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News & Media

Legislation and regulations for Higher Education: Part 1


In the next few issues of this newsletter, Anelle Rautenbach, Head of Academic Support and Quality Assurance, will explain the requirements that the Southern African Wildlife College must adhere to as a registered Higher Education institution.

What is accreditation and why should programmes be accredited?

Only programmes accredited by the Higher Education Quality Council (HEQC) can be offered by a Higher Education institution, whether public or private. Private providers are also required to be licensed and registered with the Department of Higher Education and Training (DHET).

Accreditation refers to a status of recognition granted to a programme for a stipulated period of time after an HEQC evaluation indicates that it meets minimum standards of quality. One of the main reasons for programme accreditation is to protect students against poor quality programmes.

What is the difference between a public and private Higher Education provider?

Public Higher Education providers are institutions that have been established and funded by the state through the Department of Higher Education and Training. Public providers include universities, universities of technology, and comprehensive universities. Private providers, on the other hand, are owned or managed by private organisations or individuals. Although many of them offer the same qualifications as public providers, private provider institutions are mainly privately funded or sponsored and are generally not subsidised by the state.

For more information, see Council on Higher Education.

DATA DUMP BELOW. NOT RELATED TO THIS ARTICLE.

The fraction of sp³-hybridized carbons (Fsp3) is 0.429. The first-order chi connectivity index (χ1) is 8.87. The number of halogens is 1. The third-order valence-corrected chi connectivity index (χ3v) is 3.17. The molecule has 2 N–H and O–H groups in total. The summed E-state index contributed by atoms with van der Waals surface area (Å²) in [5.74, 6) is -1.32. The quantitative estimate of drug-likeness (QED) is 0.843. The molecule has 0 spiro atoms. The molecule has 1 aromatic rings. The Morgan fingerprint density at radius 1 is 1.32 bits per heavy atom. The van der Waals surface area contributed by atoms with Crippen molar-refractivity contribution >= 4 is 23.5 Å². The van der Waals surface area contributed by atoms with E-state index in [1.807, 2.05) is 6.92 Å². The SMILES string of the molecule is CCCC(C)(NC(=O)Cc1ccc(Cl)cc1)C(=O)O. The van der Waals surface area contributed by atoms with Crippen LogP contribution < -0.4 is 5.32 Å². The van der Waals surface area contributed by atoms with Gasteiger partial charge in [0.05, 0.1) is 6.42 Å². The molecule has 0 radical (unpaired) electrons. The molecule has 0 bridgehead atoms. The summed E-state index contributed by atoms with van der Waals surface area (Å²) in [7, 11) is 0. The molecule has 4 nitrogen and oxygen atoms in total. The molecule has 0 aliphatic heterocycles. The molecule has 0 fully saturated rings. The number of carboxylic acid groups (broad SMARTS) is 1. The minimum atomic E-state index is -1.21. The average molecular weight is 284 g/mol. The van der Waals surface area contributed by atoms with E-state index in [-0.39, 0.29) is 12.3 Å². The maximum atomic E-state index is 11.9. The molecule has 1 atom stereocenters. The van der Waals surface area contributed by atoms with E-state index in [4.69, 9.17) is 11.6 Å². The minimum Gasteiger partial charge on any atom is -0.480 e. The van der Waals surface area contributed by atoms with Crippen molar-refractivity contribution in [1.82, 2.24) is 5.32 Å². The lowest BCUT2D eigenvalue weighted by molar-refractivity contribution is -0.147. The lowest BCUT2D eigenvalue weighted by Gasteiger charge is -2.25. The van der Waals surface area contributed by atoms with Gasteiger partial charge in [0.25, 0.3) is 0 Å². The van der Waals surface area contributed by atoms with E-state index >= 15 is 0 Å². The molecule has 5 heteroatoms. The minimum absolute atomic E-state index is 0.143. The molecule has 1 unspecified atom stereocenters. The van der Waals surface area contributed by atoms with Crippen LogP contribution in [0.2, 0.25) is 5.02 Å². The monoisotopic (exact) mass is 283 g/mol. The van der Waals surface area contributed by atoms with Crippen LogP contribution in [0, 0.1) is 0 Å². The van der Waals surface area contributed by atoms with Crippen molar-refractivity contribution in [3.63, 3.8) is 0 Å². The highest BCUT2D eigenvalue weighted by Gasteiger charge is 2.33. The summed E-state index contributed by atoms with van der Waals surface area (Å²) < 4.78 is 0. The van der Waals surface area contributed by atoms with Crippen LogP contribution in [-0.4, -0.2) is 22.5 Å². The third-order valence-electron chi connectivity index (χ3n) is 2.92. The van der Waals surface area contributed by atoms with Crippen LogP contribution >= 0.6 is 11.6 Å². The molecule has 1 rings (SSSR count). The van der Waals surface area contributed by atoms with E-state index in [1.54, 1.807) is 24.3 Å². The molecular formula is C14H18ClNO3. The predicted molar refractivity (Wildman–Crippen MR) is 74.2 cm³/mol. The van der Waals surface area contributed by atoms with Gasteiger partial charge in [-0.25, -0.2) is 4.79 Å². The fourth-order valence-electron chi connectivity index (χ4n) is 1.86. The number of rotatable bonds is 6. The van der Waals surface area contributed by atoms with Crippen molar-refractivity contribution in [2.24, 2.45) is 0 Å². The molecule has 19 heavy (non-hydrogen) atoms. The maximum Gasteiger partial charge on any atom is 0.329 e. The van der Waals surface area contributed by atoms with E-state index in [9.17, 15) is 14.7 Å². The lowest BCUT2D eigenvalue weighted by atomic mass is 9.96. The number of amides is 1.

Legislation: National Qualifications Framework Act, 2008 (Act No. 67 of 2008)

This Act provides for the National Qualifications Framework, the South African Qualifications Authority, the three Quality Councils, and the registration and quality assurance of qualifications required on the sub-frameworks of the NQF.

The three South African Quality Councils are:

i: The Council on Higher Education. Its functions include:

  • To provide advice to the Minister of Higher Education and Training on all aspects of Higher Education policy.
  • To develop and implement a system of quality assurance for Higher Education, including programme accreditation and institutional audits.
  • To monitor and report on the state of the Higher Education system.  
  • To contribute to the development of Higher Education through intellectual engagement.

ii: The Quality Council For Trades & Occupations.

Its role is to oversee the design, implementation, assessment, and certification of occupational qualifications, including trades, on the Occupational Qualifications Sub-Framework. The QCTO also offers guidance to skills development providers who must be accredited by the QCTO to offer occupational qualifications.

iii. UMALUSI.

The Umalusi Council sets and monitors standards for general and further education and training in South Africa. Umalusi is derived from the Nguni word meaning shepherd or guardian of the family belongings, resources, and valuables. In the context of quality assurance in education, it means to guard the nation’s knowledge and information assets derived from education and training.